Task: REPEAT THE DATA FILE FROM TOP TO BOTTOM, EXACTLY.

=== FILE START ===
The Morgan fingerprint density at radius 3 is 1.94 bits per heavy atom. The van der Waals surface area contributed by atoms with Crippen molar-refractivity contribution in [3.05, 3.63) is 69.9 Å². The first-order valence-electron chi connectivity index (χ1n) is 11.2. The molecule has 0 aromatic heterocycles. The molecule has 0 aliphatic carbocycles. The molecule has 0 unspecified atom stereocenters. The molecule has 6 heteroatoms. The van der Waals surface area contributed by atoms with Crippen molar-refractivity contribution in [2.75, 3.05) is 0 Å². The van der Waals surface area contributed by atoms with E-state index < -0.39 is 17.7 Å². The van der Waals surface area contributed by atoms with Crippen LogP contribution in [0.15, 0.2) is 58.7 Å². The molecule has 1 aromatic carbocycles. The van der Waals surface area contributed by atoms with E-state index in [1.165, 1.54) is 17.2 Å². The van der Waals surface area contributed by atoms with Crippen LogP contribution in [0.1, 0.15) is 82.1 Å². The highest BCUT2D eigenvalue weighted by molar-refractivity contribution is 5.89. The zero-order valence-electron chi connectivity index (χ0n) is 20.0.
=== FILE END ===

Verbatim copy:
The Morgan fingerprint density at radius 3 is 1.94 bits per heavy atom. The van der Waals surface area contributed by atoms with Crippen molar-refractivity contribution in [3.05, 3.63) is 69.9 Å². The first-order valence-electron chi connectivity index (χ1n) is 11.2. The molecule has 0 aromatic heterocycles. The molecule has 0 aliphatic carbocycles. The molecule has 0 unspecified atom stereocenters. The molecule has 6 heteroatoms. The van der Waals surface area contributed by atoms with Crippen molar-refractivity contribution in [2.75, 3.05) is 0 Å². The van der Waals surface area contributed by atoms with E-state index < -0.39 is 17.7 Å². The van der Waals surface area contributed by atoms with Crippen LogP contribution in [0.15, 0.2) is 58.7 Å². The molecule has 1 aromatic carbocycles. The van der Waals surface area contributed by atoms with E-state index in [1.165, 1.54) is 17.2 Å². The van der Waals surface area contributed by atoms with Crippen LogP contribution in [0.1, 0.15) is 82.1 Å². The highest BCUT2D eigenvalue weighted by molar-refractivity contribution is 5.89. The zero-order valence-electron chi connectivity index (χ0n) is 20.0.